CAN A “MOMENTUM” be built in New Zealand? This, in essence, was the question posed by millennial political scholar extraordinaire, Max Harris, to the sixty-or-so leftists who showed up at the Kai Pasifika restaurant on Wednesday night (30/5/18) for the welcome return of Laila Harré’s political “salon”.
The question is important because, as Harris made clear, it is the 30,000-strong Momentum movement which can claim most of the credit for propelling Jeremy Corbyn to the leadership of the British Labour Party, and most certainly it is Momentum which is keeping him there. Harris, himself, seemed less than optimistic that such a movement could get off the ground in this country, citing the profound depoliticization wrought by 30 years of extreme neoliberalism. Not helped, he might have added, by the New Zealand Labour Party (NZLP) hierarchy’s ingrained hostility to “Corbynism” and all forms of “bottom-up” organisation.
The reason for that hostility may be traced back directly to the 1989 split in the NZLP, when hundreds of left-wing activists followed the late Jim Anderton out of the organisation to form the NewLabour Party (NLP) – later to become a dominant force in the Alliance. The centrists who remained in the NZLP never forgave their erstwhile left-wing comrades for leaving them alone with the Rogernomes (who themselves decamped to form the Act Party in 1994). The key consequence of these centrists’ political traumas was that, throughout the 1990s and well into the 2000s, the NZLP’s default ideological setting was a rather bloodless version of Tony Blair’s “Third Way-ism”.
It is interesting to speculate what might have happened had the NZLP not split. Would the enormous energy and imagination that went into the formation of the NLP, and then the Alliance, have been devoted instead to hurling the neoliberal cuckoos out of Labour’s nest? Could New Zealand have given birth to its own intra-party generator of left-wing organisation and power a good twenty years before the British Labour Party generated its own Momentum?
The answer is – probably not. The extraordinary fact remains that it was the NZLP which accepted the task of introducing neoliberalism to New Zealand. In so doing it denied itself the historic role of leading the fight against it. The contrast with the British Labour Party, whose members waged a long and bitter struggle against Thatcherism, is a stark one. After eighteen years in the wilderness, Tony Blair may have been able to overlay his Third Way message on the British Labour Party, but its deep-in-the-bone hatred of the Thatcherite project was ineradicable. Had it not been, Momentum and Corbyn (who, almost alone, kept the flame of Labour’s core values burning for more than thirty years) would have had nothing to work with.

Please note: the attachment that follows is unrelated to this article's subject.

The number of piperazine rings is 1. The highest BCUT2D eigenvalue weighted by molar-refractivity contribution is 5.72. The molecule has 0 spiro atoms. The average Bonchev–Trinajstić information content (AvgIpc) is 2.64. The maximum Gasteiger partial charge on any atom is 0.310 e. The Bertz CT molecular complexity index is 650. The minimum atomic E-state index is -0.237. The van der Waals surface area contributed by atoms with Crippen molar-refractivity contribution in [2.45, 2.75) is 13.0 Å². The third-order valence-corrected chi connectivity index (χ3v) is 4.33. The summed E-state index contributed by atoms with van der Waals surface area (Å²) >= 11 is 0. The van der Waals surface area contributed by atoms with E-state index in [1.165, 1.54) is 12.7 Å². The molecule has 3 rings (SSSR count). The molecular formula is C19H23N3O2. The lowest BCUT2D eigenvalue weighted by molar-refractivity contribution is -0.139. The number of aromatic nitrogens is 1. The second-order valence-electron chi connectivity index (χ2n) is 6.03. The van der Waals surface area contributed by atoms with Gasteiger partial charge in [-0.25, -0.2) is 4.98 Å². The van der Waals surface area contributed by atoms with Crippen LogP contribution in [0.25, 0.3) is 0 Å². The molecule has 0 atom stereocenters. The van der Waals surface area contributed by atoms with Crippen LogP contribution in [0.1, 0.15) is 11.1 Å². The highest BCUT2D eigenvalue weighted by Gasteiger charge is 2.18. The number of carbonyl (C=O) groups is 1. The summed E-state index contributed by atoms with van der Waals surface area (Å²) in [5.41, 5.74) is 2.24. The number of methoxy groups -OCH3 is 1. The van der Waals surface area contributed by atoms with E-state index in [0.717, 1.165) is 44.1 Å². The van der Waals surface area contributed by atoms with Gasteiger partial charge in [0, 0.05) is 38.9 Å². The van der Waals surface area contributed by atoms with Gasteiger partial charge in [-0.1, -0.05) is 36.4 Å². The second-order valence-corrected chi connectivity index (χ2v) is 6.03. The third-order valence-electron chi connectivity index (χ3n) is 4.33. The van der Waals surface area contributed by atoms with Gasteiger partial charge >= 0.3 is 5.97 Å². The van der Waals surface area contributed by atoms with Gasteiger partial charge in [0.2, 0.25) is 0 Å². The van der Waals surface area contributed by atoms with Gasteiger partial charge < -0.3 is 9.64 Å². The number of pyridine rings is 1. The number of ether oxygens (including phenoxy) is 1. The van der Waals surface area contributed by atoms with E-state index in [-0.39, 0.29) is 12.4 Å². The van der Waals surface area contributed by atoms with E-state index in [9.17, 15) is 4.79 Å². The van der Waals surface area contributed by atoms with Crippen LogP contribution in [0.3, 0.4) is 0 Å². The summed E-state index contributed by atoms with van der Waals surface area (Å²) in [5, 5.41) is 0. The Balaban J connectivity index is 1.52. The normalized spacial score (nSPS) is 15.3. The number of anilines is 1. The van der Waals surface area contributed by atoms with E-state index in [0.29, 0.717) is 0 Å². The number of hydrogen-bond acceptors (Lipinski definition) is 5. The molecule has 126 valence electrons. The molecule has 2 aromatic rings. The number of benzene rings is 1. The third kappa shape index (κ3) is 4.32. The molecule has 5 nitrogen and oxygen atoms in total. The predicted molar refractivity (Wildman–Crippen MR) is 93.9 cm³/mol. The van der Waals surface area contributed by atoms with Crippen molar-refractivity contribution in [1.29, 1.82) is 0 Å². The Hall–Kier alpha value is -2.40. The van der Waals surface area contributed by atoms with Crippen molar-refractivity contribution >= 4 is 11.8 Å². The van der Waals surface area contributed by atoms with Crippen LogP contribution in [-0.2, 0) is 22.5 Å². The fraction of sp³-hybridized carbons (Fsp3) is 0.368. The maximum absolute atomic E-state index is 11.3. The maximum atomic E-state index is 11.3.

Notwithstanding British Labour’s proud history of resisting Thatcherism, Blair’s capture of the party’s “commanding heights” in the mid-1990s allowed him to populate Labour’s parliamentary contingent with careerist clones of their master and his minions. Corbyn undoubtedly faces powerful opponents in the all the usual bastions of the British establishment, but his bitterest enemies continue to be seated behind him on the Opposition benches.
Had Anderton and the Labour Left stayed put in 1989, and then flexed their muscles in the aftermath of the fourth Labour government’s inevitable defeat in 1990, the party would still have split. A good proportion of the caucus and much of the organisational hierarchy would have refused to accept a left-dominated NZLP. The legal battle over who had the right to call themselves the Labour Party would have raged on for months – possibly years. There would have been no winners.
The depoliticization of New Zealand society which Harris noted in his address was inescapable either way. It is simply not possible for a party of the Left to oversee the imposition of policies which the Right could only have introduced with the assistance of policemen’s truncheons without fundamentally deranging the entire political system for at least a generation.
As one of the most articulate and progressive representatives of “Roger’s Children” – those young New Zealanders who have grown up knowing nothing but neoliberalism –– Harris is constantly searching for the raw materials with which to launch in his own homeland the same sort of fightback made possible by Corbyn and Momentum. With the Alliance dead by its own hand, however, and with the NZLP allergic to “Corbynism” in all its forms (who was the one person Jacinda didn’t exchange public kisses with on her triumphant European tour?) the chances of building a Kiwi Momentum here are heartbreakingly slim.
Harris’s “politics of love” will require a very different vector. One which, given the history of Aotearoa-New Zealand, is most unlikely to have anything British about it at all.